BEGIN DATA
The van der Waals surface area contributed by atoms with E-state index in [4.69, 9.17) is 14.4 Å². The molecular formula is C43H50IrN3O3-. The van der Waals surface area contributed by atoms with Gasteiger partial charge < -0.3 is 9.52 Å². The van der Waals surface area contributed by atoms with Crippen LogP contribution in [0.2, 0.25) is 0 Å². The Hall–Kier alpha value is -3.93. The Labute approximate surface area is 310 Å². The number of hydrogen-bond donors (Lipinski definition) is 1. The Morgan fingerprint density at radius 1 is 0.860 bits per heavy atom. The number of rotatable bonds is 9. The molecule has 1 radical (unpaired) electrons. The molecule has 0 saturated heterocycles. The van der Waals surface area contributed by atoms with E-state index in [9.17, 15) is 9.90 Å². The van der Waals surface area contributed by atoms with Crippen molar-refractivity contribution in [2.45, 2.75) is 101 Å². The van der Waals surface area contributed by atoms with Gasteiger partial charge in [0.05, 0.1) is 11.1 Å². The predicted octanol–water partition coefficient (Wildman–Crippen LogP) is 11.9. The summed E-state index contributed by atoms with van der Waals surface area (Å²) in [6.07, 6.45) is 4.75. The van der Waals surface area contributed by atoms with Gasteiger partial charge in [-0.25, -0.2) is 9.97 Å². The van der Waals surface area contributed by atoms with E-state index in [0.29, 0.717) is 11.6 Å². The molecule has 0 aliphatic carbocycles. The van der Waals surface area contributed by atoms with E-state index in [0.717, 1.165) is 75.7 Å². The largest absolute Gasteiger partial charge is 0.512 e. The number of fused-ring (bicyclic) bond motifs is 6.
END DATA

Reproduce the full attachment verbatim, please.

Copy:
The van der Waals surface area contributed by atoms with E-state index in [4.69, 9.17) is 14.4 Å². The molecular formula is C43H50IrN3O3-. The van der Waals surface area contributed by atoms with Gasteiger partial charge < -0.3 is 9.52 Å². The van der Waals surface area contributed by atoms with Crippen LogP contribution in [0.2, 0.25) is 0 Å². The Hall–Kier alpha value is -3.93. The Labute approximate surface area is 310 Å². The number of hydrogen-bond donors (Lipinski definition) is 1. The Morgan fingerprint density at radius 1 is 0.860 bits per heavy atom. The number of rotatable bonds is 9. The molecule has 1 radical (unpaired) electrons. The molecule has 0 saturated heterocycles. The van der Waals surface area contributed by atoms with E-state index in [9.17, 15) is 9.90 Å². The van der Waals surface area contributed by atoms with Crippen molar-refractivity contribution in [2.45, 2.75) is 101 Å². The van der Waals surface area contributed by atoms with Gasteiger partial charge in [0.05, 0.1) is 11.1 Å². The predicted octanol–water partition coefficient (Wildman–Crippen LogP) is 11.9. The summed E-state index contributed by atoms with van der Waals surface area (Å²) in [6.07, 6.45) is 4.75. The van der Waals surface area contributed by atoms with Gasteiger partial charge in [-0.25, -0.2) is 9.97 Å². The van der Waals surface area contributed by atoms with E-state index in [0.29, 0.717) is 11.6 Å². The molecule has 0 aliphatic carbocycles. The van der Waals surface area contributed by atoms with E-state index in [0.717, 1.165) is 75.7 Å². The largest absolute Gasteiger partial charge is 0.512 e. The number of fused-ring (bicyclic) bond motifs is 6.